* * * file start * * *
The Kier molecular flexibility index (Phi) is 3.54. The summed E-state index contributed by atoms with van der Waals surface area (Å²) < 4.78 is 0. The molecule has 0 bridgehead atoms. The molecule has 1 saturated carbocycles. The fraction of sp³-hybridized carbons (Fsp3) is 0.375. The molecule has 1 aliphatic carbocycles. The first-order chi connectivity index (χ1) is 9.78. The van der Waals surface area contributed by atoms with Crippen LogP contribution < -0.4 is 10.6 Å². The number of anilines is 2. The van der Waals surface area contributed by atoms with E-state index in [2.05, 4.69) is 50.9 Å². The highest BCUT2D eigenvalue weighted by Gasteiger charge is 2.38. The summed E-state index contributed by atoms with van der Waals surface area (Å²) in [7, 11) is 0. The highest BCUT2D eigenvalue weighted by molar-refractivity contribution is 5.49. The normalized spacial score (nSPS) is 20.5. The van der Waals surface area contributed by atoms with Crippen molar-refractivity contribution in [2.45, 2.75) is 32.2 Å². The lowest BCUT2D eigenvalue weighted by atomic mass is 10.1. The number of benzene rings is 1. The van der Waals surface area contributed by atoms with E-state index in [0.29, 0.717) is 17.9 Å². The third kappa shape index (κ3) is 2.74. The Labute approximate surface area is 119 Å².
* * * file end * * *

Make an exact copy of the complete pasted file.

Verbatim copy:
The Kier molecular flexibility index (Phi) is 3.54. The summed E-state index contributed by atoms with van der Waals surface area (Å²) < 4.78 is 0. The molecule has 0 bridgehead atoms. The molecule has 1 saturated carbocycles. The fraction of sp³-hybridized carbons (Fsp3) is 0.375. The molecule has 1 aliphatic carbocycles. The first-order chi connectivity index (χ1) is 9.78. The van der Waals surface area contributed by atoms with Crippen LogP contribution < -0.4 is 10.6 Å². The number of anilines is 2. The van der Waals surface area contributed by atoms with E-state index in [2.05, 4.69) is 50.9 Å². The highest BCUT2D eigenvalue weighted by Gasteiger charge is 2.38. The summed E-state index contributed by atoms with van der Waals surface area (Å²) in [7, 11) is 0. The highest BCUT2D eigenvalue weighted by molar-refractivity contribution is 5.49. The normalized spacial score (nSPS) is 20.5. The van der Waals surface area contributed by atoms with Crippen molar-refractivity contribution in [2.45, 2.75) is 32.2 Å². The lowest BCUT2D eigenvalue weighted by atomic mass is 10.1. The number of benzene rings is 1. The van der Waals surface area contributed by atoms with E-state index in [0.29, 0.717) is 17.9 Å². The third kappa shape index (κ3) is 2.74. The Labute approximate surface area is 119 Å².